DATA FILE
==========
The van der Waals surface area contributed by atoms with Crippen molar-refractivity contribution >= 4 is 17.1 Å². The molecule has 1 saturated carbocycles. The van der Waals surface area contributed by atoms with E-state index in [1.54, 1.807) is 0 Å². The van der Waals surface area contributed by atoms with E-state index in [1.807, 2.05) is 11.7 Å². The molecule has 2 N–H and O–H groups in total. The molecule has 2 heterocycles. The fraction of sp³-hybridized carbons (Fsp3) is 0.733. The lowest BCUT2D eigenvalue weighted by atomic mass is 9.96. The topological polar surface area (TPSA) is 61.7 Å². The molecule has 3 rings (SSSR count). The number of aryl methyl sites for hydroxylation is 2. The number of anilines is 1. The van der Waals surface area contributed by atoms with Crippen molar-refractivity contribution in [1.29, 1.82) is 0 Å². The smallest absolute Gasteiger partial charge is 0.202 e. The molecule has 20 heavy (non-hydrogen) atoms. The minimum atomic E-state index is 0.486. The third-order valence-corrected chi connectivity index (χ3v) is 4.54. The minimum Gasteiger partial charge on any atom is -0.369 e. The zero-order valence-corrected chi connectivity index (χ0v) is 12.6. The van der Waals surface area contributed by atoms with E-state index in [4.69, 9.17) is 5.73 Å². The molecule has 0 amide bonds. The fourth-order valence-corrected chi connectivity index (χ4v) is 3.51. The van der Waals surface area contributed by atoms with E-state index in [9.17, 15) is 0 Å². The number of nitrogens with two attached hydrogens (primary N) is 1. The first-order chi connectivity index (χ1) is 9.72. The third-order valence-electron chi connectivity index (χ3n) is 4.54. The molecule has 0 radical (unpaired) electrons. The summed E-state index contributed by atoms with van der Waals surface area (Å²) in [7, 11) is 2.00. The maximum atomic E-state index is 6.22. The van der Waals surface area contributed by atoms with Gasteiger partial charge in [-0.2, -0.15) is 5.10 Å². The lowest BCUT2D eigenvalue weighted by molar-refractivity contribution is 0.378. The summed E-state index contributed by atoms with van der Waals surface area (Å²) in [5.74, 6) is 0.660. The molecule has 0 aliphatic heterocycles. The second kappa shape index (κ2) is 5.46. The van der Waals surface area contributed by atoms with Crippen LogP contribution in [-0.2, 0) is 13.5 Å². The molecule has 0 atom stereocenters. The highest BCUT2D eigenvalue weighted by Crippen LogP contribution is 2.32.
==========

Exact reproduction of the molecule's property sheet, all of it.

The van der Waals surface area contributed by atoms with Crippen molar-refractivity contribution >= 4 is 17.1 Å². The molecule has 1 saturated carbocycles. The van der Waals surface area contributed by atoms with E-state index in [1.54, 1.807) is 0 Å². The van der Waals surface area contributed by atoms with E-state index in [1.807, 2.05) is 11.7 Å². The molecule has 2 N–H and O–H groups in total. The molecule has 2 heterocycles. The fraction of sp³-hybridized carbons (Fsp3) is 0.733. The lowest BCUT2D eigenvalue weighted by atomic mass is 9.96. The topological polar surface area (TPSA) is 61.7 Å². The molecule has 3 rings (SSSR count). The number of aryl methyl sites for hydroxylation is 2. The number of anilines is 1. The van der Waals surface area contributed by atoms with Crippen molar-refractivity contribution in [1.29, 1.82) is 0 Å². The smallest absolute Gasteiger partial charge is 0.202 e. The molecule has 20 heavy (non-hydrogen) atoms. The minimum atomic E-state index is 0.486. The third-order valence-corrected chi connectivity index (χ3v) is 4.54. The minimum Gasteiger partial charge on any atom is -0.369 e. The zero-order valence-corrected chi connectivity index (χ0v) is 12.6. The van der Waals surface area contributed by atoms with E-state index in [4.69, 9.17) is 5.73 Å². The molecule has 0 amide bonds. The fourth-order valence-corrected chi connectivity index (χ4v) is 3.51. The van der Waals surface area contributed by atoms with E-state index in [9.17, 15) is 0 Å². The number of nitrogens with two attached hydrogens (primary N) is 1. The first-order chi connectivity index (χ1) is 9.72. The third-order valence-electron chi connectivity index (χ3n) is 4.54. The molecule has 0 radical (unpaired) electrons. The summed E-state index contributed by atoms with van der Waals surface area (Å²) in [7, 11) is 2.00. The maximum atomic E-state index is 6.22. The van der Waals surface area contributed by atoms with Gasteiger partial charge in [-0.2, -0.15) is 5.10 Å². The lowest BCUT2D eigenvalue weighted by molar-refractivity contribution is 0.378. The summed E-state index contributed by atoms with van der Waals surface area (Å²) in [5.74, 6) is 0.660. The molecule has 0 aliphatic heterocycles. The second kappa shape index (κ2) is 5.46. The van der Waals surface area contributed by atoms with Crippen LogP contribution in [-0.2, 0) is 13.5 Å². The molecule has 0 atom stereocenters. The highest BCUT2D eigenvalue weighted by Crippen LogP contribution is 2.32.